Improving road safety is part of the Climate agenda
by Saul Billingsley, Director General, FIA Foundation
Poor road safety is a symptom of transport dysfunction. Road crashes kill and seriously injure many thousands of people every day. The economic cost is between 2-4% of GDP. Countries with high levels of road traffic death and injury are also oftenmore likely to have an inefficient and inequitable transport system. Many are travelling at high speed in the wrong direction along the unsustainable path towards high carbon mobility. By putting in place strategies for low carbon transport we can improve road safety, and vice versa.
We need to do more to encourage safe and liveable urban communities with neighbourhoods designed to promote walking and cycling. Cities need well managed, safe and affordable public transport, the urban space designed with an emphasis on people, not vehicle volumes. We can and must encourage people to use cars less, by ensuring attractive alternatives.
In developing countries we need to do more to support and provide safe and accessible mobility options for the 50% of people who will never own a car. In partnership with the UN Environment Programme, the FIA Foundation is supporting a ‘Share the Road’ initiative in East Africa which is working with governments and city authorities to prioritise non-motorised mobility within urban design.
Speed management has a vital role to play in improving road safety, in providing an environment in which people want to walk and cycle more, and in reducing vehicle emissions by smoothing traffic flow. Research by the Transportation Center at the University of California has found that a combination of congestion mitigation strategies that reduce severe congestion and improve traffic flow (e.g. ramp metering, incident management, and congestion pricing); speed management strategies that bring down excessive speeds to more moderate speeds of approximately 55 mph (e.g. enforcement and Intelligent Speed Adaptation); and traffic smoothing strategies that reduce the number and intensity of acceleration and deceleration events (e.g. variable speed limits and ISA) can together reduce CO2 emissions by around 30%. Tacking excessive speed alone can reduce CO2 emissions by between 7-12%.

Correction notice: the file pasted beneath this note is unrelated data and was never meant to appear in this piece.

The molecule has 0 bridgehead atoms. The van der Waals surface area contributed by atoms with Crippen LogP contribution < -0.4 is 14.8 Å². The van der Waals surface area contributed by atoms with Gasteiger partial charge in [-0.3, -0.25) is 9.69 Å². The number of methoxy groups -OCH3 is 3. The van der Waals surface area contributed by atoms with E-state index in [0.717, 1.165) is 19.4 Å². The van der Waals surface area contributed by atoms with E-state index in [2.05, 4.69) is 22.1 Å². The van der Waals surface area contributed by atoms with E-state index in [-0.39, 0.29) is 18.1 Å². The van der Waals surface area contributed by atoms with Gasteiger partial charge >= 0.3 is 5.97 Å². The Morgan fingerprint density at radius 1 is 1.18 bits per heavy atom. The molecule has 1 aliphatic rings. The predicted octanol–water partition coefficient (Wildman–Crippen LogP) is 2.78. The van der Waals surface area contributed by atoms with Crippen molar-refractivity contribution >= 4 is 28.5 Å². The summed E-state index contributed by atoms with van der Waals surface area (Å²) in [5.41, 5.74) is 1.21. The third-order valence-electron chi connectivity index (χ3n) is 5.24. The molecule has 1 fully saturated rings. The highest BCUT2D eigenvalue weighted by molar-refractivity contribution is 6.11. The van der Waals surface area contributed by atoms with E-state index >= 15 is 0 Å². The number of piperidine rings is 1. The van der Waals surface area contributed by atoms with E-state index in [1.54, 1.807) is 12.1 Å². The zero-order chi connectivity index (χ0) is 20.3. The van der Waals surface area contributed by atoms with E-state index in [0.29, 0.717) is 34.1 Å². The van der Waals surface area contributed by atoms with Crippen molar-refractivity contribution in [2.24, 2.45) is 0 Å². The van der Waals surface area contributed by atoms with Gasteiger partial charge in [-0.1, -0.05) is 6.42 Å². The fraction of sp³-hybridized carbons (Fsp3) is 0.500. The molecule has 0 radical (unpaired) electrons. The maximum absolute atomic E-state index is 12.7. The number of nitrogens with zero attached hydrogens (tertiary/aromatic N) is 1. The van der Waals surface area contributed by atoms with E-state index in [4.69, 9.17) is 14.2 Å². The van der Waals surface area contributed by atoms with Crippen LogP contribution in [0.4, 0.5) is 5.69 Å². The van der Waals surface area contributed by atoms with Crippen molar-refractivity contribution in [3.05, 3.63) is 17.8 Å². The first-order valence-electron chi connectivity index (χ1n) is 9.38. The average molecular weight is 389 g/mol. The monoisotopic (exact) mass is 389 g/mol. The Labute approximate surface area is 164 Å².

So speed management – the policy at the heart of the Safe System approach to reducing road traffic fatalities – can also make a significant contribution to tackling climate change. In combination with a reimagining of urban design, it is possible to build a future free from car dependency and with dramatically reduced road traffic casualties – a low carbon future that improves quality of life, and mobility, for all.
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